I’m an American who came to the UK in 2009 to broaden my horizons through a graduate art program. I earned a partial scholarship for the program, quit my soul-sucking job, and moved half-way around the world for a year. Despite being completely out of my comfort zone, transitioning into the British lifestyle clicked almost instantly, some of my fellow students ended up being close friends I’ll have for life. And despite my great reluctance, I fell in love for the first time, with a Brit. Paul was a part-time student in the same masters program; we bonded over films, American fast-food and British comedy. He was just the icing on the cake to this awesome experience I was having.
Fast-forward to the end of the program, I, along with a few cohort members, failed the last phase of the program. We weren’t given any warning or proper explanation as to why our projects weren’t “up to standard.” I fought long and hard with the administration, even opting to have the decision appealed. It was denied, simply because I hadn’t submitted a form, which was something the administration failed to tell me when I went to them for help about the procedure. I wasn’t getting my degree and more importantly, without the degree I couldn’t apply for a visa and would have to return home.
Saying goodbye to all my friends and Paul was one of the hardest things I’ve ever had to do. Upon returning home, I had troubles picking myself up again and fell into a deep depression. The arbitrary and corrupt nature of the university left me feeling pretty hopeless and then when July rolled around, the new immigration rules felt like being kicked while I was already down. Combined with the recession, both here and in the UK, coming by work was (and still is) an uphill battle. So basically, we’re stuck indefinitely until someone can find work, and in Paul’s case work that pays above the pointless bar the Coalition has set.
The constant misinformation and attacks upon immigration are entirely counter to the history and strengths of both the US and the UK. Immigration has been a fundamental building block of the countries, both socially and economically, and to see politicians and media commentators refute this in the face of the facts they are presented with is disgusting and disheartening. For us, and for so many others, these actions keep us locked apart for petty and unsubstantial reasons.
My name is Lisa.
I met my husband to be, an American citizen, in 2008. In June 2010 we married in the States.
We are now approaching our 3rd wedding anniversary, (and we haven’t been together for any of them so far) and my husband and l are still living in separate countries, he’s in the US and I’m in the UK, even though we have been together for nearly 5 years.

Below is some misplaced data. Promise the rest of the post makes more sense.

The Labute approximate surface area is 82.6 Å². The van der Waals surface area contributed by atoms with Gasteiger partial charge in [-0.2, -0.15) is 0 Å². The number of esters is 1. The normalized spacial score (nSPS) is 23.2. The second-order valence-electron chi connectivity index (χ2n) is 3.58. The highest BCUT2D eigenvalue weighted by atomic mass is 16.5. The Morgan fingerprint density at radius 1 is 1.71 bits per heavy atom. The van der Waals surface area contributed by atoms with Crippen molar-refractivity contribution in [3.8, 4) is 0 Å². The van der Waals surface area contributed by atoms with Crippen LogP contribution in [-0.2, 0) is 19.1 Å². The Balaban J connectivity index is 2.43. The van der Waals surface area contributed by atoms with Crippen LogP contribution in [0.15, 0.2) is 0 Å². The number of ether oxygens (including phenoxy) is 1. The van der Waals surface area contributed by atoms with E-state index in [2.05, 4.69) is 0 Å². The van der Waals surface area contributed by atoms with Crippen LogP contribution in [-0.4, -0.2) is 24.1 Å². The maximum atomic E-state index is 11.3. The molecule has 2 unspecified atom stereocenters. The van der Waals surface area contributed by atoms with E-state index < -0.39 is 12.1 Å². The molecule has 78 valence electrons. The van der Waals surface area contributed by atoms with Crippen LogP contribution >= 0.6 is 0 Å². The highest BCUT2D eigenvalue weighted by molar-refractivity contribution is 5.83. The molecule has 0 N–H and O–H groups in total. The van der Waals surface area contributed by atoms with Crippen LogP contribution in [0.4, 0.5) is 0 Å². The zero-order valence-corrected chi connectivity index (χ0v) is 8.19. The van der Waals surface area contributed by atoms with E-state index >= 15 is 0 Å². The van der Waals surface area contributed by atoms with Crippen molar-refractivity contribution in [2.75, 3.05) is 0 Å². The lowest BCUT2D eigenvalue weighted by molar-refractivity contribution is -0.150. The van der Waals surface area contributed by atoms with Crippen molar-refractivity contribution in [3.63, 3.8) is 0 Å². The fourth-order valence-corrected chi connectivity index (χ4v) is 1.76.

I have read the testimonials of so many other people in my situation and frankly it makes me sick! I cannot believe that the government has the right to keep families apart simply because they don’t meet their criteria!!! Who made them Gods? Who gave them the power to decide who has the right to live as a family and who should live apart??
My husband lives in Palm Springs in the US with a good job, l don’t earn £18,600+ a year, but l own my own property with a mortgage, am able to pay all my bills, but according to the UK Border Agency rules, this isn’t acceptable!! Time has shown that this is a genuine relationship; we are both Christians and believe that marriage is sacred and that the marriage vowels are sacred. But this situation is putting a strain on our marriage, as if life isn’t stressful enough.
I have spoken to an immigration lawyer and he himself is sickened by the laws in this country.
What American would choose to swap Palm Springs for the UK without a legitimate reason?? I have 3 children from a previous marriage, they have a strong bond with my husband and miss him like crazy, every time he goes back to the States after spending time with us, they get really upset. My husband is also 8 years younger than me, and yet he is willing to give up his country and family to be with me and the children, all incredible values that you don’t find today, but in the eyes of immigration in the UK, this isn’t good enough, they’re only interested in a family’s finances, it’s so wrong, especially as they’ve opened the floodgates to people who don’t have money. I really hope with all my heart that they re-think these rules and treat everyone as an individual with feelings, rather than a statistic that has to fit in and comply with their rules or live unhappily apart from the ones they love because they don’t meet their requirements. I think it’s absolutely appalling and l truly sympathise with everyone who is living away from their spouse simply because they met and fell in love with someone who didn’t come from the EU.
My US citizen wife and I married in October 2009 and after applying for a spouse visa, she entered the UK in December of 2009. She lived and worked here until March 2012. Her spouse visa was up for renewal and she was needed to go back to the US to help care for her mother who had kidney failure. We chose not to apply for the Indefinite Leave to Remain as we assumed we’d have no concerns with obtaining another spouse visa when she was ready to return. As her mother’s condition improved, we sought immigration legal advice in order to extend her expired spouse visa or apply for a new one. Little did we know the new changes would force us to endure such sadness and hardship in order to live together as a family. As we don’t qualify for the spouse visa at this time due to the financial requirements, my wife is attempting the work visa route. My wife has had several job offers but unfortunately all are from independent opticians or high street opticians that are not on the work visa scheme with the government.